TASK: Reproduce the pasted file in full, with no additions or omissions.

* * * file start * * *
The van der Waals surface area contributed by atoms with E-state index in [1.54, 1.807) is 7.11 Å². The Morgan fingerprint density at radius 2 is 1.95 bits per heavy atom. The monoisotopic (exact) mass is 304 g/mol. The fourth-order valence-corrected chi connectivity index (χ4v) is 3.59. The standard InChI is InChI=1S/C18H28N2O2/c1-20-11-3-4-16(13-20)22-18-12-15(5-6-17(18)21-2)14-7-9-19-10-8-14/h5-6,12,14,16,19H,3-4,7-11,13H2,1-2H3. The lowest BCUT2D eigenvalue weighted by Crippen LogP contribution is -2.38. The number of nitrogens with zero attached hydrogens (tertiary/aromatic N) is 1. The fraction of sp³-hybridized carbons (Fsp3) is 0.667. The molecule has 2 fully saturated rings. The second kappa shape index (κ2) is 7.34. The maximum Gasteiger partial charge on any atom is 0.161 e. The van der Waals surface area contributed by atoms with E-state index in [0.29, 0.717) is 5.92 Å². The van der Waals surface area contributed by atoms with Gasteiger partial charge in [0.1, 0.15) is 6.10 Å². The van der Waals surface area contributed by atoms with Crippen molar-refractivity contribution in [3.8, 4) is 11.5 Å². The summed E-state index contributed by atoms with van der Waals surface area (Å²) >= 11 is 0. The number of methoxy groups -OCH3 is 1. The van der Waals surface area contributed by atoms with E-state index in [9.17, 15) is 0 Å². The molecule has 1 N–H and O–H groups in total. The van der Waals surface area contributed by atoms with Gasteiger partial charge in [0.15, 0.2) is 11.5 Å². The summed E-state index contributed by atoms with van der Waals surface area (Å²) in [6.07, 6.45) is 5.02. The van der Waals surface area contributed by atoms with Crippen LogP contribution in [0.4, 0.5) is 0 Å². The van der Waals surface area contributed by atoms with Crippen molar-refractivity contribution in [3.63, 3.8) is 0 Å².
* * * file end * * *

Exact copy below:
The van der Waals surface area contributed by atoms with E-state index in [1.54, 1.807) is 7.11 Å². The Morgan fingerprint density at radius 2 is 1.95 bits per heavy atom. The monoisotopic (exact) mass is 304 g/mol. The fourth-order valence-corrected chi connectivity index (χ4v) is 3.59. The standard InChI is InChI=1S/C18H28N2O2/c1-20-11-3-4-16(13-20)22-18-12-15(5-6-17(18)21-2)14-7-9-19-10-8-14/h5-6,12,14,16,19H,3-4,7-11,13H2,1-2H3. The lowest BCUT2D eigenvalue weighted by Crippen LogP contribution is -2.38. The number of nitrogens with zero attached hydrogens (tertiary/aromatic N) is 1. The fraction of sp³-hybridized carbons (Fsp3) is 0.667. The molecule has 2 fully saturated rings. The second kappa shape index (κ2) is 7.34. The maximum Gasteiger partial charge on any atom is 0.161 e. The van der Waals surface area contributed by atoms with E-state index in [0.29, 0.717) is 5.92 Å². The van der Waals surface area contributed by atoms with Gasteiger partial charge in [0.1, 0.15) is 6.10 Å². The van der Waals surface area contributed by atoms with Crippen molar-refractivity contribution in [3.8, 4) is 11.5 Å². The summed E-state index contributed by atoms with van der Waals surface area (Å²) >= 11 is 0. The number of methoxy groups -OCH3 is 1. The van der Waals surface area contributed by atoms with E-state index in [9.17, 15) is 0 Å². The molecule has 1 N–H and O–H groups in total. The van der Waals surface area contributed by atoms with Gasteiger partial charge in [0.15, 0.2) is 11.5 Å². The summed E-state index contributed by atoms with van der Waals surface area (Å²) in [6.07, 6.45) is 5.02. The van der Waals surface area contributed by atoms with Crippen LogP contribution in [0.4, 0.5) is 0 Å². The van der Waals surface area contributed by atoms with Crippen molar-refractivity contribution in [3.63, 3.8) is 0 Å².